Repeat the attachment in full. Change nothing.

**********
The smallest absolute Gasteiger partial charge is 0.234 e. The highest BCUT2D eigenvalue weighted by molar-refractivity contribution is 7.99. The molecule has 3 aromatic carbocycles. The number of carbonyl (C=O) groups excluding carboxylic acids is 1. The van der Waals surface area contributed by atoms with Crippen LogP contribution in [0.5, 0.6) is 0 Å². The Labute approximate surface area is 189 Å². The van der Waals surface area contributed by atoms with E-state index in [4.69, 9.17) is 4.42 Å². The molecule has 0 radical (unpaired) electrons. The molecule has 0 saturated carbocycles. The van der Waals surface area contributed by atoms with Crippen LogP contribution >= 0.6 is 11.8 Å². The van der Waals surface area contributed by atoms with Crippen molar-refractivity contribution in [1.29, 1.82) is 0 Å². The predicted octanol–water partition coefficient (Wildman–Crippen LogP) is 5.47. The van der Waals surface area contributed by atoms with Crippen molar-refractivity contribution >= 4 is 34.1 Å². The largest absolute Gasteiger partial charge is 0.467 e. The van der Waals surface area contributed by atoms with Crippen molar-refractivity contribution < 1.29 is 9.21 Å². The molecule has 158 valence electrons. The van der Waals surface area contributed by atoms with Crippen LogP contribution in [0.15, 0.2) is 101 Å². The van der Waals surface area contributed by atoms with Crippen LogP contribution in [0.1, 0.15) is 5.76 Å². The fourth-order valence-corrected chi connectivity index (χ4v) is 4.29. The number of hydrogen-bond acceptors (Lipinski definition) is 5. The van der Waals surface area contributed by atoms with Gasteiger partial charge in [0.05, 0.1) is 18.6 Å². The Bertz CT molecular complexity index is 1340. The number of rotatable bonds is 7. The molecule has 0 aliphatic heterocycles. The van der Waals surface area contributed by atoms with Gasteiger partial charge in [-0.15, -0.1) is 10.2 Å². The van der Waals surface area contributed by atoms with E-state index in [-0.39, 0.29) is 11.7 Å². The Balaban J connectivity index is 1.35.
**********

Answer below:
The smallest absolute Gasteiger partial charge is 0.234 e. The highest BCUT2D eigenvalue weighted by molar-refractivity contribution is 7.99. The molecule has 3 aromatic carbocycles. The number of carbonyl (C=O) groups excluding carboxylic acids is 1. The van der Waals surface area contributed by atoms with Crippen LogP contribution in [0.5, 0.6) is 0 Å². The Labute approximate surface area is 189 Å². The van der Waals surface area contributed by atoms with E-state index in [4.69, 9.17) is 4.42 Å². The molecule has 0 radical (unpaired) electrons. The molecule has 0 saturated carbocycles. The van der Waals surface area contributed by atoms with Crippen LogP contribution >= 0.6 is 11.8 Å². The van der Waals surface area contributed by atoms with Crippen molar-refractivity contribution in [1.29, 1.82) is 0 Å². The predicted octanol–water partition coefficient (Wildman–Crippen LogP) is 5.47. The van der Waals surface area contributed by atoms with Crippen molar-refractivity contribution >= 4 is 34.1 Å². The largest absolute Gasteiger partial charge is 0.467 e. The van der Waals surface area contributed by atoms with Crippen molar-refractivity contribution < 1.29 is 9.21 Å². The molecule has 158 valence electrons. The van der Waals surface area contributed by atoms with Crippen LogP contribution in [0.15, 0.2) is 101 Å². The van der Waals surface area contributed by atoms with Crippen LogP contribution in [0.1, 0.15) is 5.76 Å². The fourth-order valence-corrected chi connectivity index (χ4v) is 4.29. The number of hydrogen-bond acceptors (Lipinski definition) is 5. The van der Waals surface area contributed by atoms with Gasteiger partial charge in [0.05, 0.1) is 18.6 Å². The Bertz CT molecular complexity index is 1340. The number of rotatable bonds is 7. The molecule has 0 aliphatic heterocycles. The van der Waals surface area contributed by atoms with Gasteiger partial charge in [-0.15, -0.1) is 10.2 Å². The van der Waals surface area contributed by atoms with E-state index in [-0.39, 0.29) is 11.7 Å². The Balaban J connectivity index is 1.35.